c.) SSH tunneling.
d.) Stunnel.

a.) There is no such thing as being too paranoid.
b.) Ever heard the phrase "using a nuke to kill an ant"?
c.) Same as above by replace nuke with high explosive.
d.) BINGO!!

Stunnel is an application which wraps your normal connection over SSL/TLS to make sure no one can eavesdrop on your connection. This is particularly useful when you wish to secure your mail (SMTP, POP3) or securing your SVN server (heh, its what I am using it for:P). Its main benefits is that its extremely easy to set up (within 5 minutes) and it
only establishes a connection when needed, and not
maintain its secure tunnel perpetually, which eats up
your bandwidth unnecessarily.

This is my instruction on setting it up (for Ubuntu) on the server (svn as an example). Feel free to change the location and/or configuration to suit your needs.

  • sudo apt-get install stunnel
  • mkdir -p /home/shinning/secure_services/pid
  • mkdir -p /home/shinning/secure_services/service
  • cd /home/shinning/secure_services/
  • [create server cert] - openssl req -new -days 365 -nodes -out newreq.pem -keyout stunnel.pem
  • vi /home/shinning/secure_services/service/
  • stunnel -P /home/shinning/secure -p /home/shinning/secure_services/stunnel.pem -d 4000 -r localhost:3690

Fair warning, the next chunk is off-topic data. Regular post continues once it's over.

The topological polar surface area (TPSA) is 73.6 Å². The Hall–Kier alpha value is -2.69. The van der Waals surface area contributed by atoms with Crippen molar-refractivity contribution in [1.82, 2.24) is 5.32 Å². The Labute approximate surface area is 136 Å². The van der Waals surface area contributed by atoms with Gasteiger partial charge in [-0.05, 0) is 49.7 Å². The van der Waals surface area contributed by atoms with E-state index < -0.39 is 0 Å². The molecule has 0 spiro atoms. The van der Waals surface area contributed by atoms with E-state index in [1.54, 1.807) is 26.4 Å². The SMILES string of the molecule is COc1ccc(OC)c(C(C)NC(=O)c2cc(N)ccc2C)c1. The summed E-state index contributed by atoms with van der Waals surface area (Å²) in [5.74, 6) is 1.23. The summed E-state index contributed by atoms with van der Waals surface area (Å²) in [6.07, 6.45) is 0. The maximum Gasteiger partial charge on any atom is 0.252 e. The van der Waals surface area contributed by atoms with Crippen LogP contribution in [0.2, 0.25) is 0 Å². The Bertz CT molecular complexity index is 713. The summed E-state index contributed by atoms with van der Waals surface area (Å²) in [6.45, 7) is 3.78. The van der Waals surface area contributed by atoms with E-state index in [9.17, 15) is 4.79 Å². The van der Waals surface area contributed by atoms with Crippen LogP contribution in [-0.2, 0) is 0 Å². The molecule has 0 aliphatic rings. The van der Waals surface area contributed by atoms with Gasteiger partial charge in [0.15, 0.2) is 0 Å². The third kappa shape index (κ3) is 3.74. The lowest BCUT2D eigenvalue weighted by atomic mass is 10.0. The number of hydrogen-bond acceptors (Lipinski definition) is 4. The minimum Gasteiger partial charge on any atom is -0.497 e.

And that it. Your SVN server is now running securely on top of SSL/TLS making it hard for anyone to sniff your traffic. You can also make your client authenticate itself against your server if you want to by following this guide. There are also tonnes of other examples here. Happy securing ;)

Fortune, meet planning


"Good fortune is what happens when opportunity meets with planning - Thomas Alva Edison"

The above saying is SOO true. How many times have we had the oppurtunity to do big things, but we failed because we didn't have a proper plan. And NO, I'm not talking about a bid to take over the world. Unless that's your plan of course, then I ain't gonna stop you. Perhaps the following tool can help you list out the things you have to do and set a timeline for it :P

The tool I'm talking about is called Planner which exists for both Linux and Windows. Think MS Project, but cross platform. Having never used MS Project before, its hard for me to say what are its limitations. However, its been really useful to me so far and far easier to use than some other project management software i.e. TaskJuggler.

For those using Linux, you can probably find it in your repository. In Ubuntu "sudo apt-get install planner" is sufficient to download and install this nifty software. Happy planning :D

Some screenshots are below for your viewing pleasure
Task allocation

Resource allocation and usage

GANTT chart

My first version control